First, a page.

http://www.pponline.co.uk/encyc/cycling-equipment-the-effect-of-aerodynamics-and-drag-on-cycling-performance-40874

D: this chart is a bit misleading. Sure the air resistance does increase as the cube of speed.

But the other aspects of a bike matter still.

Linear so less and less a part of the total energy required.

But the chart exaggerates the use of a recumbent with fairing.

Particularly when weight is considered!

Let alone other practical considerations.

D: strangely I could not find a decent front profile pic of a bent online. At least not easily. So I took one of my Cruzbike.

Keep in mind my seat position is very upright for a bent.

But is sooo comfortable.

And I improve on the 'aero tuck' cross section in 'lazyboy' comfort!

I once tried to demonstrate the aero tuck to a co-worker. And promptly sprained my neck! WHY?!

http://www.bacchettabikes.com/support/performance/bacchetta.php

But because the power to overcome rolling resistance is linear with speed, and the power consumed by air resistance is a cubic function with speed…by the time you get to 20+ MPH typically over 70% of the overall power you deliver to the pedals will be consumed by air drag!

For example, let's say that the tires rolling resistance power/wattage equals the aero drag power at 12 MPH, which is pretty typical. So at 12 MPH, we have one unit of power going to overcome rolling resistance (RR), and one unit of power going to overcome aero drag at let's say a total of 40 watts at 12 MPH. That would be 20 watts for aero drag and 20 watts for rolling resistance at 12 MPH.

When we double our speed to 24MPH, we now need 40 watts of power for RR because it is linear with speed, or 2 X 20 watts. Since the aero power is proportional to the cube of the speed, when we double our speed the aero drag component becomes (2^3) x20 watts, or 8 X 20 watts= 160 watts.

When we add the aero and RR components together at 24MPH, we now have 40 watts + 160 watts= 200 watts @ 24 MPH.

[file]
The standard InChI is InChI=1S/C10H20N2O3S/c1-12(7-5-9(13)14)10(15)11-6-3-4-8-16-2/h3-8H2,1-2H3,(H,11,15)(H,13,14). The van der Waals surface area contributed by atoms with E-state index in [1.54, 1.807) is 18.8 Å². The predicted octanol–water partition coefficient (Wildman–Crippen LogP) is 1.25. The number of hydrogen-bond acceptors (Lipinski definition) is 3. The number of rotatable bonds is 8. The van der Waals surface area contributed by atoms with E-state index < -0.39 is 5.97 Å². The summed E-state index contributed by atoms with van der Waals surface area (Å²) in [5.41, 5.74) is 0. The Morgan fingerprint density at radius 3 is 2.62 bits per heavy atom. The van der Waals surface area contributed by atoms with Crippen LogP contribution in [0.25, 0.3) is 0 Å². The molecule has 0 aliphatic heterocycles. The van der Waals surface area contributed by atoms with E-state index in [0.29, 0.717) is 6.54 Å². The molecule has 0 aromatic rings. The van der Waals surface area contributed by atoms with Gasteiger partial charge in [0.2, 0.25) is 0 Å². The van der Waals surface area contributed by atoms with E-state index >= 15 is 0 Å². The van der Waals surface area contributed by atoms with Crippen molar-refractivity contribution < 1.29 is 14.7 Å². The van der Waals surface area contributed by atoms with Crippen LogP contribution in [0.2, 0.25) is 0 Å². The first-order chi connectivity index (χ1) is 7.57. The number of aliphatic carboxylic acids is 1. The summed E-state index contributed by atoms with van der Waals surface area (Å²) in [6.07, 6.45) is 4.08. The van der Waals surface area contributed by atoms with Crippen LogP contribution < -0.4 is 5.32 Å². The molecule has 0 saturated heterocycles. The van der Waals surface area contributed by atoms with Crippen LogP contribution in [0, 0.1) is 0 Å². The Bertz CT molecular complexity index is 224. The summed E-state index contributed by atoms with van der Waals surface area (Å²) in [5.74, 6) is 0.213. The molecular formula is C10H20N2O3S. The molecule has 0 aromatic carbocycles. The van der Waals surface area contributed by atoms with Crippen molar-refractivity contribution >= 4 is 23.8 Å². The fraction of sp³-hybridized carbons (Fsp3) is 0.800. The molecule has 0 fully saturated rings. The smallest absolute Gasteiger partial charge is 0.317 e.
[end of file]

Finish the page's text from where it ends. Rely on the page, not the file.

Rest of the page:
We only doubled our speed from 12 to 24 MPH, but the power required went up by a factor of 5 (40 to 200 watts) because of the dominance of the aero drag at higher speeds.

-----

Mechanical chain drive for a fan for a stationary bike resistance unit.

D: I have a nifty 200 bux on sale magnetic stationary unit.

It works. I guess.

But it is just not the same as the wind whistling past me.

I'd say ruffling my hair but I just went bald LOL.

Anyway, there are plenty of electricity generator schemes online.

But I just want to run a long chain forward to an industrial fan.

Shouldn't be too hard to get a decent match to air resistance.

Plus it cools you.

And psychologically I MISS that air movement!!!

I'm just thinking thru wais required to DIY.

A long chain. I imagine a bent owner already has one for RWD.

A floor guide for components. 2x4s and nails should work, with some plywood.

An additional chainring or two.

An adapter to switch movement direction at the fan back.

Tear the guts out of the electric motor.

A busted unit will suffice, so long as the bearings are fine.

A coupla lengths of chain 'n rings to get that power there.

Voila.

I imagine welding guides for all that to the stand on an industrial fan is simplest. Or bolting/strapping.

Hmm. Now I wanna build it...

## No comments:

Post a Comment